Vending machines use optical scanning, light sensors and magnetic scanning to read money, identify bills and detect fake ones. There are tiny photocells that are programmed to look for patterns in the notes or coins to identify the authenticity and the exact value of the money. 

In coins, the vending machine concentrated on the physical attributes like the thickness, diameter and side ridges to identify its denomination using its optical sensors. Moreover, the machines are equipped with electromagnetic sensors to detect the metal that manufactured the coin.

So, you cannot simply throw in any metal shaped like a coin to fool the machine into believing that it’s real money!

The introduction of the magnetic system in the vending machine also made it possible to accept bills. The notes are either printed in magnetic or fluorescent inks, both of which have iron in them. From the type of inks used in the money bills, the magnetic scanner of the vending machine identifies the type of the bill and checks the denomination from the iron in ink.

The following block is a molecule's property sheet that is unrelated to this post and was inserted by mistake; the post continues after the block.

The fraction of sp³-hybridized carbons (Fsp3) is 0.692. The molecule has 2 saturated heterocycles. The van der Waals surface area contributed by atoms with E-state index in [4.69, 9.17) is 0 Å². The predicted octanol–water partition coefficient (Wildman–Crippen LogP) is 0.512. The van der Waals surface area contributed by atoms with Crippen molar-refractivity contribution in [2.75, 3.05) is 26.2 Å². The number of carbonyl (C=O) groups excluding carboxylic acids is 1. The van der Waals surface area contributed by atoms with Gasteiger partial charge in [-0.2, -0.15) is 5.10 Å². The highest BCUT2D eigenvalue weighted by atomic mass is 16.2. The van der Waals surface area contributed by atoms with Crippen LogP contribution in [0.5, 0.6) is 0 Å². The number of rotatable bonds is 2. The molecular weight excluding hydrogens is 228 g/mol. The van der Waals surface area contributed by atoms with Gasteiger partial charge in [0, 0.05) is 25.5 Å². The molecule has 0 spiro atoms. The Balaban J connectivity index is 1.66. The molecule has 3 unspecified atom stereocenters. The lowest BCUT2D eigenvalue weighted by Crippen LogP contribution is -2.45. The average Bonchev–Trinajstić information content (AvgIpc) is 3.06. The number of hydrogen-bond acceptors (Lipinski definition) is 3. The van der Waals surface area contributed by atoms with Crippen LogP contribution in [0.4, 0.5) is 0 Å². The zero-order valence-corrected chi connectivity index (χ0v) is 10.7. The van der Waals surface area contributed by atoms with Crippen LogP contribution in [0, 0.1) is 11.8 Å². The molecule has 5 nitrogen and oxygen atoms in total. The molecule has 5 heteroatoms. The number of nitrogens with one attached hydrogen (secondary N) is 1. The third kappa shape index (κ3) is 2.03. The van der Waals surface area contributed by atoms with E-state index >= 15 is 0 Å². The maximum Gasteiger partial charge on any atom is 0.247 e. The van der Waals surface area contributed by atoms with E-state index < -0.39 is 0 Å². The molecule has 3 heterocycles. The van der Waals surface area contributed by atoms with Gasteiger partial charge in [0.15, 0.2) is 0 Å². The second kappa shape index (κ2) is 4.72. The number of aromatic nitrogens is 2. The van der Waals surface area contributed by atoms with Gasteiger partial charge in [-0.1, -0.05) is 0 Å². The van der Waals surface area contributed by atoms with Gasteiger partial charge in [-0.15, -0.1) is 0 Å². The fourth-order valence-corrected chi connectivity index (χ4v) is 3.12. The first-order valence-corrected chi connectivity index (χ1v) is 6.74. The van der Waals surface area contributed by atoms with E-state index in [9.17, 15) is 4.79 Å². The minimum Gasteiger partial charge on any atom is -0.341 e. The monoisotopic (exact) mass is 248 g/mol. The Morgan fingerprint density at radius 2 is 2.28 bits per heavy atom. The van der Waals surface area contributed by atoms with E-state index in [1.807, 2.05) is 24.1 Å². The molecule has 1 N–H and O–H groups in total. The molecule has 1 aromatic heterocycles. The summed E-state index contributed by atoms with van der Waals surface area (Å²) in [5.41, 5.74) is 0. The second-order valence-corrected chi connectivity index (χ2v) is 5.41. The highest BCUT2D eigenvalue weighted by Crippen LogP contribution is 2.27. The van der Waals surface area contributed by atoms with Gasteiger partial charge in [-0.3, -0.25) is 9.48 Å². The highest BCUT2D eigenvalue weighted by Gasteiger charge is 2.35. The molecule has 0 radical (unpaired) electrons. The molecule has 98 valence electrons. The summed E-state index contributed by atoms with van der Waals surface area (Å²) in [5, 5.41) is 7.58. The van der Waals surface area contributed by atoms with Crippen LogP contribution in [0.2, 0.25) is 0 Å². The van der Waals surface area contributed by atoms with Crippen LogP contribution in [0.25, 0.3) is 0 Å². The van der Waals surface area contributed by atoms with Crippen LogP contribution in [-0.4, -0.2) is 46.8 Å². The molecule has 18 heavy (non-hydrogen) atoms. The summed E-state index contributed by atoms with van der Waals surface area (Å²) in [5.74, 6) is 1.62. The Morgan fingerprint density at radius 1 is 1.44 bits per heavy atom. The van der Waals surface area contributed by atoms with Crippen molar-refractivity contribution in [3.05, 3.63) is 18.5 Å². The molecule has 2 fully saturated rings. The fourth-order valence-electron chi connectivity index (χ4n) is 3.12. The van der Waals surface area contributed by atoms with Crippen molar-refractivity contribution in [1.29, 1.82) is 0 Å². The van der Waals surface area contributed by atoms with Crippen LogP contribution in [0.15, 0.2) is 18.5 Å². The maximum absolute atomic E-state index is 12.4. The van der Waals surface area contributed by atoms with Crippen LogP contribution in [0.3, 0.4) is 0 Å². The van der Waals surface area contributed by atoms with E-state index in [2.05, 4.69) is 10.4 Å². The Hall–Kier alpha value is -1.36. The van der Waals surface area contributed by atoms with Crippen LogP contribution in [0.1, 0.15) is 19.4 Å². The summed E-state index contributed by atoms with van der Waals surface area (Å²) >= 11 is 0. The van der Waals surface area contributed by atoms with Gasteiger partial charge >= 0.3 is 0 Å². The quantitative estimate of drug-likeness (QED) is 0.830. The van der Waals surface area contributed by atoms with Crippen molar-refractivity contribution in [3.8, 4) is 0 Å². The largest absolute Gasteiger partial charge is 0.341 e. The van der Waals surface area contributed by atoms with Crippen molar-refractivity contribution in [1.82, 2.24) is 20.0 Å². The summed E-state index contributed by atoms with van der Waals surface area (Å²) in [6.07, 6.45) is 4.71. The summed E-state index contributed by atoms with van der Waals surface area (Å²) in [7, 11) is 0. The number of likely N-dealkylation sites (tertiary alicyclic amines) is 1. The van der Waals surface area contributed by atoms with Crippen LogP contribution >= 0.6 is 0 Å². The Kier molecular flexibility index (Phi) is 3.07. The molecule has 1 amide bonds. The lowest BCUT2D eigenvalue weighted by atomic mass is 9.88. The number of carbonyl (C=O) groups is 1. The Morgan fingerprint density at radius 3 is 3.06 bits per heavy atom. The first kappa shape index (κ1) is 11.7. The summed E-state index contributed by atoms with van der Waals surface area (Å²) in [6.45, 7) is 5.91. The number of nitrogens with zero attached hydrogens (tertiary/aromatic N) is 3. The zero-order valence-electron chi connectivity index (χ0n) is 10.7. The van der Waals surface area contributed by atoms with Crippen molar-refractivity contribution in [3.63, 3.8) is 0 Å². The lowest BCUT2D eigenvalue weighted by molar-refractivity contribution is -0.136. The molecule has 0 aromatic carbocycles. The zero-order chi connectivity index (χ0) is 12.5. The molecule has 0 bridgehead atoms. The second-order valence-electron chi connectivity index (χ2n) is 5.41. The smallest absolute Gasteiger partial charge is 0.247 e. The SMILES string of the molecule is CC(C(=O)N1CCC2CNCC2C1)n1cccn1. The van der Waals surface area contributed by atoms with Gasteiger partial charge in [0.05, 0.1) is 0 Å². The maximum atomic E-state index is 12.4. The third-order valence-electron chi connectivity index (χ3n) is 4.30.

However, many counterfeit notes began using magnetic ink to produce bills that the vending machine would read as real money. So, the vending machines had to become more sophisticated later to be more effective in detecting currency. 

Therefore, it began using an internal light to illuminate the bill that allowed a digital camera to scan it, looking for certain specific patterns unique to each note.

The machine was also programmed to detect the infrared strip incorporated in the real bills but absent in counterfeits. The vending machines also use their ultraviolet light to look for the mylar woven into the bills above two dollars. The vending machines can also check the image and the magnetic ink to confirm that the note is made from the right papers used only in the authentic government mints.

With so many pro-active technologies at work to identify real money, it is almost impossible to trick a vending machine now with a coin-shaped metal or even a fake note.

Why do Vending Machines still Refuse your Money?

A vending machine is sure to detect and throw fake money out of its system. But at times, it may so happen that the machine refuses to take your money even if it’s not counterfeit in the least. It’s truly wearisome when a vending machine rejects your money through no fault of yours.